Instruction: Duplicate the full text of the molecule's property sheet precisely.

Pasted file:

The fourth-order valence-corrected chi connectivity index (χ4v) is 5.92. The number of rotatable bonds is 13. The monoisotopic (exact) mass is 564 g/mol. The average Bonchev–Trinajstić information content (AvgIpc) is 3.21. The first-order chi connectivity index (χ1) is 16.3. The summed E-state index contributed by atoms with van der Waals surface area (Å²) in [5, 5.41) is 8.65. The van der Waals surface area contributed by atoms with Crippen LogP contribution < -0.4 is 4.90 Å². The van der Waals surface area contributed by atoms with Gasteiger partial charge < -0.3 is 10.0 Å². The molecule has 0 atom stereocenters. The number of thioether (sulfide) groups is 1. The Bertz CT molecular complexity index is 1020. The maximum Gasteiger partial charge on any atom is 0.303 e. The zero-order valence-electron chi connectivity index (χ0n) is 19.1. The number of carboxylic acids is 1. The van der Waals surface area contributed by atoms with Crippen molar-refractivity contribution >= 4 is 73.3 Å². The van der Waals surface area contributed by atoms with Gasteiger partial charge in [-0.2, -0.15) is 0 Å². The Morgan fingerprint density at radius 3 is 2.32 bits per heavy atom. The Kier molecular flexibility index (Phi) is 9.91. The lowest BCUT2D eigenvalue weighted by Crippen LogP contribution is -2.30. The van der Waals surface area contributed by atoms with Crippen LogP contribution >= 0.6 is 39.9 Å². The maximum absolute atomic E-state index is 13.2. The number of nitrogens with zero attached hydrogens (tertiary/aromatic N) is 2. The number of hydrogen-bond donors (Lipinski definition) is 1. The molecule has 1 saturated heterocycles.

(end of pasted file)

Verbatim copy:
The fourth-order valence-corrected chi connectivity index (χ4v) is 5.92. The number of rotatable bonds is 13. The monoisotopic (exact) mass is 564 g/mol. The average Bonchev–Trinajstić information content (AvgIpc) is 3.21. The first-order chi connectivity index (χ1) is 16.3. The summed E-state index contributed by atoms with van der Waals surface area (Å²) in [5, 5.41) is 8.65. The van der Waals surface area contributed by atoms with Crippen LogP contribution < -0.4 is 4.90 Å². The van der Waals surface area contributed by atoms with Gasteiger partial charge < -0.3 is 10.0 Å². The molecule has 0 atom stereocenters. The number of thioether (sulfide) groups is 1. The Bertz CT molecular complexity index is 1020. The maximum Gasteiger partial charge on any atom is 0.303 e. The zero-order valence-electron chi connectivity index (χ0n) is 19.1. The number of carboxylic acids is 1. The van der Waals surface area contributed by atoms with Crippen molar-refractivity contribution >= 4 is 73.3 Å². The van der Waals surface area contributed by atoms with Gasteiger partial charge in [-0.2, -0.15) is 0 Å². The Morgan fingerprint density at radius 3 is 2.32 bits per heavy atom. The Kier molecular flexibility index (Phi) is 9.91. The lowest BCUT2D eigenvalue weighted by Crippen LogP contribution is -2.30. The van der Waals surface area contributed by atoms with Crippen LogP contribution >= 0.6 is 39.9 Å². The maximum absolute atomic E-state index is 13.2. The number of nitrogens with zero attached hydrogens (tertiary/aromatic N) is 2. The number of hydrogen-bond donors (Lipinski definition) is 1. The molecule has 1 saturated heterocycles.